Software

While it’s fully possible to focus purely on hardware and ignore software in some cases, the smartphone in general is proving that such a focus tends to be a bit short-sighted as even when there is a vibrant custom ROM community AOSP-based ROMs aren’t quite as polished as what the OEM produces. In the case of the Galaxy Note 4, Samsung’s additions to the UI become even more important as Android doesn’t have much of the native framework that one might expect, especially when it comes to making use of the Wacom stylus.

As the S-Pen/Wacom stylus is so critical to the Galaxy Note, I want to address this area first. When it comes to the stylus, it’s relatively hard to justify the existence of the stylus for simple navigation, but to this end the stylus is surprisingly useful when it comes to tapping extremely small touch targets on desktop websites.

However, the real functionality of the S-Pen actually comes in the form of taking notes. These use cases include quickly taking down a phone number or writing up a task list, which are conveniently translated into actual tasks or phone numbers to be stored in the calendar or contacts list. Unfortunately, those with poor handwriting will likely find that they cannot write as quickly as one may prefer in order to have accurate transcription, but when these features work they really are quite useful and cool.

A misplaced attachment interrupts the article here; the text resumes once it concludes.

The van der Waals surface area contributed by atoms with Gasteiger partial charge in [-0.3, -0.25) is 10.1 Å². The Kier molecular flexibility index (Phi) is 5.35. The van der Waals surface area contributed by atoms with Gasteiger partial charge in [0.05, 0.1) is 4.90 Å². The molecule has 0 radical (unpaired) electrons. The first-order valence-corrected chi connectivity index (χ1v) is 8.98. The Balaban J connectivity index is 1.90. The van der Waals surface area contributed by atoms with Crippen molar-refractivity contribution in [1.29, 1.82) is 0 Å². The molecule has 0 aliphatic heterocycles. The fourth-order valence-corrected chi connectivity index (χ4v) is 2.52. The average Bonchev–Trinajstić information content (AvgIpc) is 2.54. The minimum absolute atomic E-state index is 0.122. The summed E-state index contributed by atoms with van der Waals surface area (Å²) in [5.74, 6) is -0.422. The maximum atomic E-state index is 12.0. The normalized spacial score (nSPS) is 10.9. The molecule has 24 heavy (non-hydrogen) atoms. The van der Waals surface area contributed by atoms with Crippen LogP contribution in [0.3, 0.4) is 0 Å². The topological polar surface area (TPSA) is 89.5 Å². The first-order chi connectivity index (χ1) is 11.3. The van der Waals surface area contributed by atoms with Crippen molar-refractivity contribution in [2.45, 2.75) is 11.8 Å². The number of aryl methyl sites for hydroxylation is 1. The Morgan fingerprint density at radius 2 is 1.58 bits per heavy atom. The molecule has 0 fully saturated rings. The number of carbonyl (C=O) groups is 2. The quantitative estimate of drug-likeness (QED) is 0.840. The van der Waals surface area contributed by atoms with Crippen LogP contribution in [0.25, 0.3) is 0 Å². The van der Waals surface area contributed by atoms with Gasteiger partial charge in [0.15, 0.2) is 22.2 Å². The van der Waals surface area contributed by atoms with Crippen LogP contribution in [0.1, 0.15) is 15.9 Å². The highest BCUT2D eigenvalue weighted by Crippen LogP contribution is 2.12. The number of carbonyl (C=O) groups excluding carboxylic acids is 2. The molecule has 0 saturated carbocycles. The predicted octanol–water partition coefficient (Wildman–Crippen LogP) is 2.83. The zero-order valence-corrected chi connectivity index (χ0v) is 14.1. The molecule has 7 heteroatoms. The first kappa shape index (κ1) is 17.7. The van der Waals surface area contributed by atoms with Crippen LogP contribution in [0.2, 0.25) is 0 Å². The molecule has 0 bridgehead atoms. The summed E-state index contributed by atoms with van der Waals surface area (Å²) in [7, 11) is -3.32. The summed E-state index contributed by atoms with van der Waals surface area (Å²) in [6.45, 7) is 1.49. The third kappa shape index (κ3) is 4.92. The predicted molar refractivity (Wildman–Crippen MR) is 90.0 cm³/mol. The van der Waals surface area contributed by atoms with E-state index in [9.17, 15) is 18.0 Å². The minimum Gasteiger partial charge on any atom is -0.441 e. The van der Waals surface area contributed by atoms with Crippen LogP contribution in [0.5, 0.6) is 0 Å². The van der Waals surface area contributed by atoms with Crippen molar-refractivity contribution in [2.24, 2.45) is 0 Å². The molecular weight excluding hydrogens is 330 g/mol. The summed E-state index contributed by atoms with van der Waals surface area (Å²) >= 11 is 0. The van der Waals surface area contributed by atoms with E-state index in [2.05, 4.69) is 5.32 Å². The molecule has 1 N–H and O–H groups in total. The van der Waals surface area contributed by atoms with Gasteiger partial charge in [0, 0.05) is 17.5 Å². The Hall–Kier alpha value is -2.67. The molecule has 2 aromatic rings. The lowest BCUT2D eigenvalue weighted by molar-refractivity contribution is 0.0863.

While the ability to quickly jot notes down is nice, the S-Pen features really excel when we start looking at anything that involves graphing or writing complex equations. S-Note is surprisingly useful in this regard, and while I suspect that OneNote on Windows is more effective in this use case a full Windows tablet isn’t quite a mobile device the way the Galaxy Note is.

Outside of the S-Pen, TouchWiz continues to be quite acceptable in comparison to previous variants. While multi-window has been around for a long time on TouchWiz devices, I found it quite clunky in previous variations as it required long-pressing the back button in order to activate it. This made for a pretty poor experience as this basically meant that a lot of conscious thought was needed in order to make good use of this functionality. Fortunately, Samsung has also added a multi-window button into the multitasking menu which shows up on the top right of any app that supports multi-window. This is a massive improvement in user experience when compared to previous implementations of this feature. Unfortunately, the use of this function continues to be a bit clunky as it doesn’t seem to be aware of whether the previous application supported multi-window. As a result, opening another app in multi-window when one was already using a multi-window app won’t open the two applications side by side as one might expect. This feature is also dependent upon developer support, so this requires some thinking on the part of the user to check for multi-window support. While Samsung undoubtedly has a good vision for what they want from the phablet experience, the implementation isn’t quite there.

Samsung has also implemented dual-pane landscape views for certain applications, but it seems a bit strange that this wasn’t implemented in the settings menu either. While implementing such views is certainly dependent upon developer support, there is a level of inconsistency that comes from stock Samsung applications that affects the overall polish of the experience. There are also floating windows for some applications, which can help with one-handed usability but are mostly a way of improving multitasking functionality.